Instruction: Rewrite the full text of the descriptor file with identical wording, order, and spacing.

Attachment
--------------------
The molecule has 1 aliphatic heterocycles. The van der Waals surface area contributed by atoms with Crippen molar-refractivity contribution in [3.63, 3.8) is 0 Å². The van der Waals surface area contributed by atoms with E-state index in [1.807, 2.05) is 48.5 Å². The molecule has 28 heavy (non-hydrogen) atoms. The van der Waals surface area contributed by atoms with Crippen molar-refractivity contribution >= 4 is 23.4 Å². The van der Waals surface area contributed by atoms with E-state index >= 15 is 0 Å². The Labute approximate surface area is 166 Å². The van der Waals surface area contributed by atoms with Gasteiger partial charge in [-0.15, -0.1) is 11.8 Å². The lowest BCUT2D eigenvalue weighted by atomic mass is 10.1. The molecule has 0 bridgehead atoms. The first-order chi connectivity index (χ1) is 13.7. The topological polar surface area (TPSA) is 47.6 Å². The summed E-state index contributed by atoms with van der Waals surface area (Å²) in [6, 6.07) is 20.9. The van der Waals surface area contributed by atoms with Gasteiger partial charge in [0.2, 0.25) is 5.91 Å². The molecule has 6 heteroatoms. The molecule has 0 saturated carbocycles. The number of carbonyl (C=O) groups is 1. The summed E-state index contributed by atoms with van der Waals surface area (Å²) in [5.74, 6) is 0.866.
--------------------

The molecule has 1 aliphatic heterocycles. The van der Waals surface area contributed by atoms with Crippen molar-refractivity contribution in [3.63, 3.8) is 0 Å². The van der Waals surface area contributed by atoms with E-state index in [1.807, 2.05) is 48.5 Å². The molecule has 28 heavy (non-hydrogen) atoms. The van der Waals surface area contributed by atoms with Crippen molar-refractivity contribution >= 4 is 23.4 Å². The van der Waals surface area contributed by atoms with E-state index >= 15 is 0 Å². The Labute approximate surface area is 166 Å². The van der Waals surface area contributed by atoms with Gasteiger partial charge in [-0.15, -0.1) is 11.8 Å². The lowest BCUT2D eigenvalue weighted by atomic mass is 10.1. The molecule has 0 bridgehead atoms. The first-order chi connectivity index (χ1) is 13.7. The topological polar surface area (TPSA) is 47.6 Å². The summed E-state index contributed by atoms with van der Waals surface area (Å²) in [6, 6.07) is 20.9. The van der Waals surface area contributed by atoms with Gasteiger partial charge in [0.2, 0.25) is 5.91 Å². The molecule has 6 heteroatoms. The molecule has 0 saturated carbocycles. The number of carbonyl (C=O) groups is 1. The summed E-state index contributed by atoms with van der Waals surface area (Å²) in [5.74, 6) is 0.866.